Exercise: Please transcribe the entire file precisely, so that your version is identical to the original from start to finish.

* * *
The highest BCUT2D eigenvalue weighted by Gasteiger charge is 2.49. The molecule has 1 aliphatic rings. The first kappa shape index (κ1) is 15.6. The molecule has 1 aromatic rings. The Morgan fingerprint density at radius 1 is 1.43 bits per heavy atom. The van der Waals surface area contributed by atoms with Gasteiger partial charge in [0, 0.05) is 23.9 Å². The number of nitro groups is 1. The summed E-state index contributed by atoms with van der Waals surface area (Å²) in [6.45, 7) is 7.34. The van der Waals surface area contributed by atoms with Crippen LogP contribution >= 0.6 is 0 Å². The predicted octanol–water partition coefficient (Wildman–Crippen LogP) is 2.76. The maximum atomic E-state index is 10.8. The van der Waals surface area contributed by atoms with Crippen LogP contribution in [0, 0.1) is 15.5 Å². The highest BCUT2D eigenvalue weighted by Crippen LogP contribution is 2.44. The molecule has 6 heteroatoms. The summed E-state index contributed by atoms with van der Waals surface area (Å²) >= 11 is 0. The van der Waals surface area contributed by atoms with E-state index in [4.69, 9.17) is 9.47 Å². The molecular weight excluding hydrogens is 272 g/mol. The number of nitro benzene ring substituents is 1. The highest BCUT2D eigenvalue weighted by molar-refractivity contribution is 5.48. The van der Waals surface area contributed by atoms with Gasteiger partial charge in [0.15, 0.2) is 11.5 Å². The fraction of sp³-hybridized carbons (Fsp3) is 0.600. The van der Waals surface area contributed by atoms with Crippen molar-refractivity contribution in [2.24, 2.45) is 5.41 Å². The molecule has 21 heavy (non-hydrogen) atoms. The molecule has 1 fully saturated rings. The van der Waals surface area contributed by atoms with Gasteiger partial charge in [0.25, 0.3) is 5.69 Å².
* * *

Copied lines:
The highest BCUT2D eigenvalue weighted by Gasteiger charge is 2.49. The molecule has 1 aliphatic rings. The first kappa shape index (κ1) is 15.6. The molecule has 1 aromatic rings. The Morgan fingerprint density at radius 1 is 1.43 bits per heavy atom. The van der Waals surface area contributed by atoms with Gasteiger partial charge in [0, 0.05) is 23.9 Å². The number of nitro groups is 1. The summed E-state index contributed by atoms with van der Waals surface area (Å²) in [6.45, 7) is 7.34. The van der Waals surface area contributed by atoms with Crippen LogP contribution >= 0.6 is 0 Å². The predicted octanol–water partition coefficient (Wildman–Crippen LogP) is 2.76. The maximum atomic E-state index is 10.8. The van der Waals surface area contributed by atoms with Crippen LogP contribution in [0, 0.1) is 15.5 Å². The highest BCUT2D eigenvalue weighted by Crippen LogP contribution is 2.44. The molecule has 6 heteroatoms. The summed E-state index contributed by atoms with van der Waals surface area (Å²) >= 11 is 0. The van der Waals surface area contributed by atoms with E-state index in [4.69, 9.17) is 9.47 Å². The molecular weight excluding hydrogens is 272 g/mol. The number of nitro benzene ring substituents is 1. The highest BCUT2D eigenvalue weighted by molar-refractivity contribution is 5.48. The van der Waals surface area contributed by atoms with Gasteiger partial charge in [0.15, 0.2) is 11.5 Å². The fraction of sp³-hybridized carbons (Fsp3) is 0.600. The van der Waals surface area contributed by atoms with Crippen molar-refractivity contribution in [2.24, 2.45) is 5.41 Å². The molecule has 21 heavy (non-hydrogen) atoms. The molecule has 1 fully saturated rings. The van der Waals surface area contributed by atoms with Gasteiger partial charge in [0.25, 0.3) is 5.69 Å².